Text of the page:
Sine and Cosine Graphs
More Lessons for Trigonometry
A series of free online Trigonometry Video Lessons.
Videos, worksheets, and activities to help Trigonometry students.
In this lesson, we will learn
- how to graph the basic sine and cosine functions
- how to change the amplitude and period of the sine and cosine graphs
- how to transform the sine and cosine graphs using horizontal (phase) shift and vertical shift
- how to graph sine and cosine functions with the four basic transformations: amplitude, period, phase shift and vertical shift.
- how to find the equation of a sine or cosine graph
Graphs of the Sine and Cosine Functions
Sine and cosine are periodic functions, which means that sine and cosine graphs repeat themselves in patterns. You can graph sine and cosine functions by understanding their period and amplitude. Sine and cosine graphs are related to the graph of the tangent function, though the graphs look very different.
This video shows how to graph the sine and cosine function on the coordinate plane using the unit circle, how to determne the domain and range of the sine and cosine function, how to determine the period of the sine and cosine function.
This video shows how to graph the sine and cosine functions by plotting table of values.
Transforming the Graphs of Sine and Cosine (Change in Amplitude and Period)
The coefficients A and B in y = Asin(Bx) or y = Acos(Bx)
each have a different effect on the graph. If A and B are 1, both graphs have an amplitude of 1 and a period of 2pi. For sine and cosine transformations, when A is larger than 1, the amplitude increases and is equal to the value of A; if A is negative, the graph reflects over the x-axis. When B is greater than 1, the period decreases; use the formula 2pi/B to find the period.
Amplitude and Period of Sine and Cosine
This video explains how to determine the amplitude and period of sine and cosine functions. It also shows how to graph the sine and cosine functions with different amplitudes and periods.
Transformations of Sine and Cosine (Horizontal or Phase shift and Vertical shift)
In the equation y = Asin(B(x-h)) or y = Acos(B(x-h))
, A modifies the amplitude and B modifies the period; see sine and cosine transformations. The constant h does not change the amplitude or period (the shape) of the graph. It shifts the graph left (if h is negative) or right (if h is positive) and in the amount equal to h. The amount of horizontal shift is called the phase shift, which equals h.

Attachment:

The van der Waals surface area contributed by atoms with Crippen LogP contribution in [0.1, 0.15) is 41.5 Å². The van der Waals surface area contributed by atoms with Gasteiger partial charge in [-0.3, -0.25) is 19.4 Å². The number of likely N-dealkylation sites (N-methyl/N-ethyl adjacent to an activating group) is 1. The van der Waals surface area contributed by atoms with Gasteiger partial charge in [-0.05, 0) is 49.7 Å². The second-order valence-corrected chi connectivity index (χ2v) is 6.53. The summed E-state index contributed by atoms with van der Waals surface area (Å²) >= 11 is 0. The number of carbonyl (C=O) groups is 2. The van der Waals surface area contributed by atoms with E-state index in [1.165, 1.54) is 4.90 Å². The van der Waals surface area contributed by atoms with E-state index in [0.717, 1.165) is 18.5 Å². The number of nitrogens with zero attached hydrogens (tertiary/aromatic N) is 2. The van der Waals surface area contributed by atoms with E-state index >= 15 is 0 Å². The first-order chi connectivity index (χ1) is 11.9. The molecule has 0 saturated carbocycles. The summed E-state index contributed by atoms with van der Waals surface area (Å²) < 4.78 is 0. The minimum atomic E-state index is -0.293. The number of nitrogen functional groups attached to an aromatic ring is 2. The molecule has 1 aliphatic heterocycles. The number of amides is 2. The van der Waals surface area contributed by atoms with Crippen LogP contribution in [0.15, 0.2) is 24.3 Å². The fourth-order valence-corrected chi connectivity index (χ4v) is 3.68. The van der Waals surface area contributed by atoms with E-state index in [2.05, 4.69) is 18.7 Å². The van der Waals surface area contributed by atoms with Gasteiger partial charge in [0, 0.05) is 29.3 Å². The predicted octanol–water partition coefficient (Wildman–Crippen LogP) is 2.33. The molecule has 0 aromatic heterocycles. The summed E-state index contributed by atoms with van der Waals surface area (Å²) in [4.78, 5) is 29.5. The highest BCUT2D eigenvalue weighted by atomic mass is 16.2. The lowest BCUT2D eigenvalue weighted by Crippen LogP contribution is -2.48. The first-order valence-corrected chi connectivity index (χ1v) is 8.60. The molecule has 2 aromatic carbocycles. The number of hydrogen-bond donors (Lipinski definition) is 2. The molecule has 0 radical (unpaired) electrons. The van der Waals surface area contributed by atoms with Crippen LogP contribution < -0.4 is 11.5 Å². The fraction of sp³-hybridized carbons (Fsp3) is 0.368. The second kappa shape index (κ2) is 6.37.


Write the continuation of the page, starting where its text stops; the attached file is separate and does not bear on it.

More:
This video explains how to determine the horizontal and vertical translations of sine and cosine. It also shows how to graph translated sine and cosine functions.
How to find the phase shift (the horizontal shift) of sine and cosine functions.
How to graph a trigonometric function by graphing the original and then applying the phase shift.
Transformations of Sine and Cosine (amplitude, period, phase shift and vertical shift)
Graph Sine and Cosine functions with the four basic transformations: amplitude, period, phase shift and vertical shift.
Graph y = Asin(B(x-D))+C and y = Acos(B(x-d))+C
Example 1: Desribe the transformation and graph y = −3cos(6x)
Example 2: Describe the transformation and graph y = 1/2sin(x+π/4)
Example 3: Describe the transformation and graph y = 2sin(1/2πx) − 1
Example 4: Describe the transformation and graph y = 4cos(4x − 8) − 1
Find an Equation for the Sine or Cosine Wave
When finding the equation for a trig function, try to identify if it is a sine or cosine graph. To find the equation of sine waves given the graph, find the amplitude which is half the distance between the maximum and minimum. Next, find the period of the function which is the horizontal distance for the function to repeat. If the period is more than 2pi, B is a fraction; use the formula period=2pi/B to find the exact value. Last, find any phase shift, h.
Write the equation of a sine or cosine function given a graph.
This video provides an example of determining the equation of a transformed sine function from a graph.
This video provides examples of determining the equation of a transformed sine or cosine function from a graph.
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